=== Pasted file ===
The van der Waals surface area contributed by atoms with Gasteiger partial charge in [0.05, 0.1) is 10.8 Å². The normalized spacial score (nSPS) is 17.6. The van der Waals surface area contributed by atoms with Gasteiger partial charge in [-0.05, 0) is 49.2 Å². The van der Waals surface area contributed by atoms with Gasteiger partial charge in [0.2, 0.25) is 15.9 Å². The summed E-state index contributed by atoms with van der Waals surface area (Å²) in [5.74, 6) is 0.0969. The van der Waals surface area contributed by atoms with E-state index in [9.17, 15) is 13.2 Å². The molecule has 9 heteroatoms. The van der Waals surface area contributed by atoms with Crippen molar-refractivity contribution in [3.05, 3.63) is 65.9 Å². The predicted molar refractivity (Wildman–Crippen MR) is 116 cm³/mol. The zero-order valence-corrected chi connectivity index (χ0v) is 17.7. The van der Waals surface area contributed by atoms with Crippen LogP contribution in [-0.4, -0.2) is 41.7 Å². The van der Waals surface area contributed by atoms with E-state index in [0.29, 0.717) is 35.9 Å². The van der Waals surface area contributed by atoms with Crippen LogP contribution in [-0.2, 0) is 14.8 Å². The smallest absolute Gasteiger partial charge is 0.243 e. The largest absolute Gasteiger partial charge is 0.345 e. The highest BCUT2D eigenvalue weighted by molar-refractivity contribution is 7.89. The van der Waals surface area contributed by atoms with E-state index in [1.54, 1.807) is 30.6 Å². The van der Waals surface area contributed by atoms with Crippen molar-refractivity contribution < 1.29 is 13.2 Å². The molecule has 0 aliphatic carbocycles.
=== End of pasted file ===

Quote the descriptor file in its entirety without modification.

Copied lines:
The van der Waals surface area contributed by atoms with Gasteiger partial charge in [0.05, 0.1) is 10.8 Å². The normalized spacial score (nSPS) is 17.6. The van der Waals surface area contributed by atoms with Gasteiger partial charge in [-0.05, 0) is 49.2 Å². The van der Waals surface area contributed by atoms with Gasteiger partial charge in [0.2, 0.25) is 15.9 Å². The summed E-state index contributed by atoms with van der Waals surface area (Å²) in [5.74, 6) is 0.0969. The van der Waals surface area contributed by atoms with E-state index in [9.17, 15) is 13.2 Å². The molecule has 9 heteroatoms. The van der Waals surface area contributed by atoms with Crippen molar-refractivity contribution in [3.05, 3.63) is 65.9 Å². The predicted molar refractivity (Wildman–Crippen MR) is 116 cm³/mol. The zero-order valence-corrected chi connectivity index (χ0v) is 17.7. The van der Waals surface area contributed by atoms with Crippen LogP contribution in [-0.4, -0.2) is 41.7 Å². The van der Waals surface area contributed by atoms with E-state index in [0.29, 0.717) is 35.9 Å². The van der Waals surface area contributed by atoms with Crippen LogP contribution in [-0.2, 0) is 14.8 Å². The smallest absolute Gasteiger partial charge is 0.243 e. The largest absolute Gasteiger partial charge is 0.345 e. The highest BCUT2D eigenvalue weighted by molar-refractivity contribution is 7.89. The van der Waals surface area contributed by atoms with E-state index in [1.54, 1.807) is 30.6 Å². The van der Waals surface area contributed by atoms with Crippen molar-refractivity contribution < 1.29 is 13.2 Å². The molecule has 0 aliphatic carbocycles.